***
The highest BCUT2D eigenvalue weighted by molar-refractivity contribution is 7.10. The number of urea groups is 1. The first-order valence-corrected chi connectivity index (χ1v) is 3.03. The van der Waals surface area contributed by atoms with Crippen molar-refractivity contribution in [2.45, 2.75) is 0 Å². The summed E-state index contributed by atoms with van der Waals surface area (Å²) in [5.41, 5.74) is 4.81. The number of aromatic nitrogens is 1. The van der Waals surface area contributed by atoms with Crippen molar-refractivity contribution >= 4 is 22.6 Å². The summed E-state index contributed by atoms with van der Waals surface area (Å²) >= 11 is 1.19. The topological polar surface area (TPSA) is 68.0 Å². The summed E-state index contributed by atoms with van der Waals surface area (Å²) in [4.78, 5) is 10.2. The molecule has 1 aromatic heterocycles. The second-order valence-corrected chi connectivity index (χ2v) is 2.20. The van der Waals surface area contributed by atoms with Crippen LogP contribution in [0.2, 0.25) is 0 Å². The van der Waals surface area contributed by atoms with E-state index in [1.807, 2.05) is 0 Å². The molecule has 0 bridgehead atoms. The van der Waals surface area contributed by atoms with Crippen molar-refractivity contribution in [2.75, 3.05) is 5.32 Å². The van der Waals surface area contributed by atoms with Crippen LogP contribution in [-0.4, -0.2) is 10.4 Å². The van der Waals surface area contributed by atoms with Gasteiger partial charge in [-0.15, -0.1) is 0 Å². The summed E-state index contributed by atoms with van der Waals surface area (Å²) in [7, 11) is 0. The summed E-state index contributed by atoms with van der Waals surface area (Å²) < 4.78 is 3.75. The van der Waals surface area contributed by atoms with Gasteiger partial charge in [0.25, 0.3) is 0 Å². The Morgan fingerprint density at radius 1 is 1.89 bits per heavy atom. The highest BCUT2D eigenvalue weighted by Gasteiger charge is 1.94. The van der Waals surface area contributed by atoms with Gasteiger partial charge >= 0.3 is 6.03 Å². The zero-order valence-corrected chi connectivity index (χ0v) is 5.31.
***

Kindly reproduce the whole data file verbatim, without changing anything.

The highest BCUT2D eigenvalue weighted by molar-refractivity contribution is 7.10. The number of urea groups is 1. The first-order valence-corrected chi connectivity index (χ1v) is 3.03. The van der Waals surface area contributed by atoms with Crippen molar-refractivity contribution in [2.45, 2.75) is 0 Å². The summed E-state index contributed by atoms with van der Waals surface area (Å²) in [5.41, 5.74) is 4.81. The number of aromatic nitrogens is 1. The van der Waals surface area contributed by atoms with Crippen molar-refractivity contribution >= 4 is 22.6 Å². The summed E-state index contributed by atoms with van der Waals surface area (Å²) >= 11 is 1.19. The topological polar surface area (TPSA) is 68.0 Å². The summed E-state index contributed by atoms with van der Waals surface area (Å²) in [4.78, 5) is 10.2. The molecule has 1 aromatic heterocycles. The second-order valence-corrected chi connectivity index (χ2v) is 2.20. The van der Waals surface area contributed by atoms with Crippen LogP contribution in [0.2, 0.25) is 0 Å². The van der Waals surface area contributed by atoms with E-state index in [1.807, 2.05) is 0 Å². The molecule has 0 bridgehead atoms. The van der Waals surface area contributed by atoms with Crippen molar-refractivity contribution in [2.75, 3.05) is 5.32 Å². The van der Waals surface area contributed by atoms with Crippen LogP contribution in [-0.4, -0.2) is 10.4 Å². The van der Waals surface area contributed by atoms with Gasteiger partial charge in [-0.15, -0.1) is 0 Å². The summed E-state index contributed by atoms with van der Waals surface area (Å²) in [7, 11) is 0. The summed E-state index contributed by atoms with van der Waals surface area (Å²) < 4.78 is 3.75. The van der Waals surface area contributed by atoms with Gasteiger partial charge in [0.25, 0.3) is 0 Å². The Morgan fingerprint density at radius 1 is 1.89 bits per heavy atom. The highest BCUT2D eigenvalue weighted by Gasteiger charge is 1.94. The van der Waals surface area contributed by atoms with Gasteiger partial charge >= 0.3 is 6.03 Å². The zero-order valence-corrected chi connectivity index (χ0v) is 5.31.